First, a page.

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Protest in Warsaw over planned judicial reform

PR dla Zagranicy
Paweł Kononczuk 16.07.2017 17:57
Crowds gathered outside parliament in Warsaw on Sunday to protest at government plans for sweeping changes to Poland’s judicial system.
Protest outside parliament in Warsaw. Photo: PAP/Jacek TurczykProtest outside parliament in Warsaw. Photo: PAP/Jacek Turczyk

Those gathered, who included government critics and leaders of some opposition parties, argued the changes would limit judicial independence and threaten the separation of powers in the country.

Supporters of the governing Law and Justice (PiS) party have criticised Polish courts for taking too long to hear cases, and have accused judges of being an elite, self-serving clique often out of touch with the problems of ordinary citizens.

Demonstrators on Sunday called on President Andrzej Duda to veto the planned changes to the judiciary, saying they were unconstitutional and could harm democracy.

According to a spokesman for Warsaw police, Sylwester Marczak, Sunday's rally attracted up to 4,500 participants.

Grzegorz Schetyna, leader of the largest opposition party, the Civic Platform (PO), and key figures from other opposition groups suggested they were ready to join forces against the country’s ruling conservatives and make efforts to form a single parliamentary caucus.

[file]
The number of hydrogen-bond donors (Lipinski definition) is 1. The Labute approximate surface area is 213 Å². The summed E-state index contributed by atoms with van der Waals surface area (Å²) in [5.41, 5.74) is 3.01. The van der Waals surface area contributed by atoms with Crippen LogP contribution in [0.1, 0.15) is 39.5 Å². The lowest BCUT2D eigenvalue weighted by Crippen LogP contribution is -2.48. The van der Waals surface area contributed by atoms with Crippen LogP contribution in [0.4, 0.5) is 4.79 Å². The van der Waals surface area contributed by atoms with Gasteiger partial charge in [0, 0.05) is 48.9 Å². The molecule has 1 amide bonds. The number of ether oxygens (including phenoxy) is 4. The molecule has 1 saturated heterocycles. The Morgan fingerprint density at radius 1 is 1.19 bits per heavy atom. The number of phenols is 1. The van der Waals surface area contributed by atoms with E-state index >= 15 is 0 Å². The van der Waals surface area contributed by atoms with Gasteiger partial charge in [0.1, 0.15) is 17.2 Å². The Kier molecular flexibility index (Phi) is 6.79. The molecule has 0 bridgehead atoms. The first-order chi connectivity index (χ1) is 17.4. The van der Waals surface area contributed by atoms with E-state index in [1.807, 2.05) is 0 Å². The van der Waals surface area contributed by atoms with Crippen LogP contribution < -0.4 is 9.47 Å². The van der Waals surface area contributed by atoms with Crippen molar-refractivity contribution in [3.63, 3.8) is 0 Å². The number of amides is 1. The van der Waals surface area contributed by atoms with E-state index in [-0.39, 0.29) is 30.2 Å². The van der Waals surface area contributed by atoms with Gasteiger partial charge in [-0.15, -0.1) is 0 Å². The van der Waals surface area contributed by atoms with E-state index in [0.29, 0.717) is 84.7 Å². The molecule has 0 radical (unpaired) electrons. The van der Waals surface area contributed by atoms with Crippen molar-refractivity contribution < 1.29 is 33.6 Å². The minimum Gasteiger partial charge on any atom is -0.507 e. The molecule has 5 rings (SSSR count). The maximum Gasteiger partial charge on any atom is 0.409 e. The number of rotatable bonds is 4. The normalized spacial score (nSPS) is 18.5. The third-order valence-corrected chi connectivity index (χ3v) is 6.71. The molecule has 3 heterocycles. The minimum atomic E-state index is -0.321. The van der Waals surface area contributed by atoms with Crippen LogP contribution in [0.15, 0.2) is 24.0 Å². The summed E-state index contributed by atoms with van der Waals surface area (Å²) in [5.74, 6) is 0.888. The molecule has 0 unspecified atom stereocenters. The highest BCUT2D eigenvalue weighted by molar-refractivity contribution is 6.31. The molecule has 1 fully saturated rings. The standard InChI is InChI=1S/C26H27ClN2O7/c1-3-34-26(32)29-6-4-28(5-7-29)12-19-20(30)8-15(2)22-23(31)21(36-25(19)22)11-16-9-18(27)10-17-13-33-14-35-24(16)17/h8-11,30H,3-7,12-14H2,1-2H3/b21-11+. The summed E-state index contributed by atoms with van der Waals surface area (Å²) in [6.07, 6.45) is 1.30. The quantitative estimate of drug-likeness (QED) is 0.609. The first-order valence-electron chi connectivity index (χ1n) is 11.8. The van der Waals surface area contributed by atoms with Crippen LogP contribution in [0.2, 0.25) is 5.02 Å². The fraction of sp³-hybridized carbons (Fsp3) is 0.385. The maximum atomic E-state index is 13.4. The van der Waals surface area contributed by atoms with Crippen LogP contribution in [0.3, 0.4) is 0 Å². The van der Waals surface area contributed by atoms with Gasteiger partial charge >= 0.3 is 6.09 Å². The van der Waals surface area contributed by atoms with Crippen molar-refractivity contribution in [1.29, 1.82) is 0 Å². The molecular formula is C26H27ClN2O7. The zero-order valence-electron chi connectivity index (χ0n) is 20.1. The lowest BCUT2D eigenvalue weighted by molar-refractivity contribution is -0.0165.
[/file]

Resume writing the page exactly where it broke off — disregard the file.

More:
Economist Leszek Balcerowicz, the architect of Poland’s market reforms after the fall of communism in 1989, said the Law and Justice party was leading the country toward a “socialist dictatorship” in which the judiciary would be controlled by politicians and the courts would lose their independence.

According to government officials, reforms are needed because the country’s judicial system is inefficient and does not serve the interests of the public.

PiS leader Jarosław Kaczyński told reporters on Friday that the Polish judiciary “suffers from two serious illnesses: the first is the collapse of moral principles, professional morality, general morality.

"The second issue is huge inefficiency, delays in cases, which cause many people to suffer in different ways.”

A PiS-backed bill on the National Council of the Judiciary (KRS), a constitutional body tasked with safeguarding the independence of courts and judges, would see the terms of 15 of its members who are judges phased out, and their replacements selected by parliament -- not by other legal professionals, as is currently the case.

A second bill would change the way that heads of district and appeals courts are appointed, making the justice minister solely responsible for such decisions.

Meanwhile, other planned changes would introduce new rules for appointing Supreme Court judges. Current judges of the court could be retired under a PiS-backed bill.

As the crowd at Sunday’s protest chanted slogans against those in power and “in defence of the courts," a group of government supporters held banners applauding Kaczyński and Prime Minister Beata Szydło for working to make “Poland great” again. (str/pk)

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